"Mash up" was a term coined to describe the footerings (yes – Scottish slang best desribes it!) of maverick music producers and DJs.
It described the scenario whereby often genre-antithetical tracks were melded together – frequently without one or more rights holder's permission – to create an entirely new end-result, but one that still clearly bore the traces of its formerly discreet antecedents.
In a way it was an evolution of the re-mixing trend founded in hip-hop and electro-funk and mainstreamed by other soul and electronic-based genres, and developed by the dance music scene's bootleggers.
So remixing became unremarkable, but when 'The Grey Album' grabbed music fans' imagination in 2003, folks twigged a corner had been turned. DJ Dangermouse blatantly wove together Jay-Z's The Black Album and the Beatles' White Album in a compelling but transparent fashion, and so a new genre was born. Scarcely a week now goes by when music mash ups aren't in the Top 50, in the UK or across the pond.
Greater than the sum of its parts
And so mash ups have now crossed over into the online sphere, with websites being designed or augmented with software applications that deliberately encourage this kind of activity.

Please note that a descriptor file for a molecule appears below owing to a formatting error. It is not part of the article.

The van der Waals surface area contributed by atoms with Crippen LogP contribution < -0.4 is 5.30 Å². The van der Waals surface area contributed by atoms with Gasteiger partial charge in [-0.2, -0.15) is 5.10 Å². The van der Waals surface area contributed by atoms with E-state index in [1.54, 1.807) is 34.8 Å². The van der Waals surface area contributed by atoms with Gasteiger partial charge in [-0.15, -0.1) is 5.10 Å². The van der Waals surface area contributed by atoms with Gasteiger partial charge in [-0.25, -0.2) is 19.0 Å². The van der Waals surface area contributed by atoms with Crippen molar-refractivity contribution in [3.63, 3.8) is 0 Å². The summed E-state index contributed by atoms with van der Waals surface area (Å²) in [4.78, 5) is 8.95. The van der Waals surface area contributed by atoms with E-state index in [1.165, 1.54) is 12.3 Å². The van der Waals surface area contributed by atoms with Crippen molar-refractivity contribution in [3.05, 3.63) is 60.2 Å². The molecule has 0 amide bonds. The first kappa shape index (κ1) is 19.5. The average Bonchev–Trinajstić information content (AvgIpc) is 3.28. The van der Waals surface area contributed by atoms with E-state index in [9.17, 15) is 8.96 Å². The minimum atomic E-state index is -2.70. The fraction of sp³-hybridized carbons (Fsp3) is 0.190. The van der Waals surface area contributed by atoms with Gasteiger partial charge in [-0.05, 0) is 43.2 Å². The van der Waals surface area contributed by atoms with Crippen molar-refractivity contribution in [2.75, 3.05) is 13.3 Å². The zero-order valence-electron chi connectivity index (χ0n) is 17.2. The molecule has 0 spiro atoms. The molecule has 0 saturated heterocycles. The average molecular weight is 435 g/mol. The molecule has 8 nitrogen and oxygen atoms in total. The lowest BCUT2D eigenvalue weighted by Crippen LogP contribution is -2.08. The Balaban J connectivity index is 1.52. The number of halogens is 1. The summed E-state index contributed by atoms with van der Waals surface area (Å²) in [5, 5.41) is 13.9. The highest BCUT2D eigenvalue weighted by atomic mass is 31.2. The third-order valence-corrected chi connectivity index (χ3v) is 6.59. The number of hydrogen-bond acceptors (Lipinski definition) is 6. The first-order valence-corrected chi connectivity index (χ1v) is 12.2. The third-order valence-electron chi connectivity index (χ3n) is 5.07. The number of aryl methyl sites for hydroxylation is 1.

It's still hard to extract clear business models from these amalgamations of websites, these hybrids. But even so, it's hard to dispute that the "mashability" of the likes of Google Maps has not served people well – never mind the recently less-in-favour but innovative-by-nature Google themselves. In short, done well, they have immense value.
An open playing-field?
In turn, a rising tide of start-ups are now racing to provide the APIs (application programmable interfaces) that allow them to mash up with the services of all the big superchannels (Yahoo, Google, Microsoft, etc), and at SXSW Interactive last month, former walled-garden supremo AOL announced that all their applications are to be opened up for just this purpose.
Amazon are another big player and pioneer in this area, with their world-renowned Web Services division. Moreover, when Microsoft call their annual US conference Mix 06 and plan to sprout APIs all over the shop, you know it's not a fringe sport.
So we're pleased to announce that 'Web Services & Mash Ups' is the focus for the next Beers & Innovation held by NMK on Thursday 27th April. You can book your ticket now for £10. The last B&I sold out 2 weeks in advance, so don't hang about and I'll see you there.